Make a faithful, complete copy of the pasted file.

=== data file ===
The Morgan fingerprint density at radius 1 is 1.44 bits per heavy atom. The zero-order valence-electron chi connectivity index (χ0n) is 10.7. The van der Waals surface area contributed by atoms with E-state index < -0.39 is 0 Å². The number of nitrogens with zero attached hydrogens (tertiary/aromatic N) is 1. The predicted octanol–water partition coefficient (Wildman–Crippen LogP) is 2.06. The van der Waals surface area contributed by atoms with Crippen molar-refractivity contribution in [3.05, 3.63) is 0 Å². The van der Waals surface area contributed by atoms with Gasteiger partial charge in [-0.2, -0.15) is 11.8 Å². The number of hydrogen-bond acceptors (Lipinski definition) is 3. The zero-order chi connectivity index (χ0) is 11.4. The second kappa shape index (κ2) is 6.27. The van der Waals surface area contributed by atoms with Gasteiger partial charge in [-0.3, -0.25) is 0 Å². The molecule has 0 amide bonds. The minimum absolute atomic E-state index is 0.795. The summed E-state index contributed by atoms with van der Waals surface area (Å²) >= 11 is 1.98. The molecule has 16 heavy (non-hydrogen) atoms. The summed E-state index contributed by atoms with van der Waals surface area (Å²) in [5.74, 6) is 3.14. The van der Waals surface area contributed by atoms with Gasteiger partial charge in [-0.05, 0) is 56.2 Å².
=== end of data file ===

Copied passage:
The Morgan fingerprint density at radius 1 is 1.44 bits per heavy atom. The zero-order valence-electron chi connectivity index (χ0n) is 10.7. The van der Waals surface area contributed by atoms with E-state index < -0.39 is 0 Å². The number of nitrogens with zero attached hydrogens (tertiary/aromatic N) is 1. The predicted octanol–water partition coefficient (Wildman–Crippen LogP) is 2.06. The van der Waals surface area contributed by atoms with Crippen molar-refractivity contribution in [3.05, 3.63) is 0 Å². The van der Waals surface area contributed by atoms with Gasteiger partial charge in [-0.2, -0.15) is 11.8 Å². The number of hydrogen-bond acceptors (Lipinski definition) is 3. The zero-order chi connectivity index (χ0) is 11.4. The second kappa shape index (κ2) is 6.27. The van der Waals surface area contributed by atoms with Gasteiger partial charge in [-0.3, -0.25) is 0 Å². The molecule has 0 amide bonds. The minimum absolute atomic E-state index is 0.795. The summed E-state index contributed by atoms with van der Waals surface area (Å²) >= 11 is 1.98. The molecule has 16 heavy (non-hydrogen) atoms. The summed E-state index contributed by atoms with van der Waals surface area (Å²) in [5.74, 6) is 3.14. The van der Waals surface area contributed by atoms with Gasteiger partial charge in [-0.05, 0) is 56.2 Å².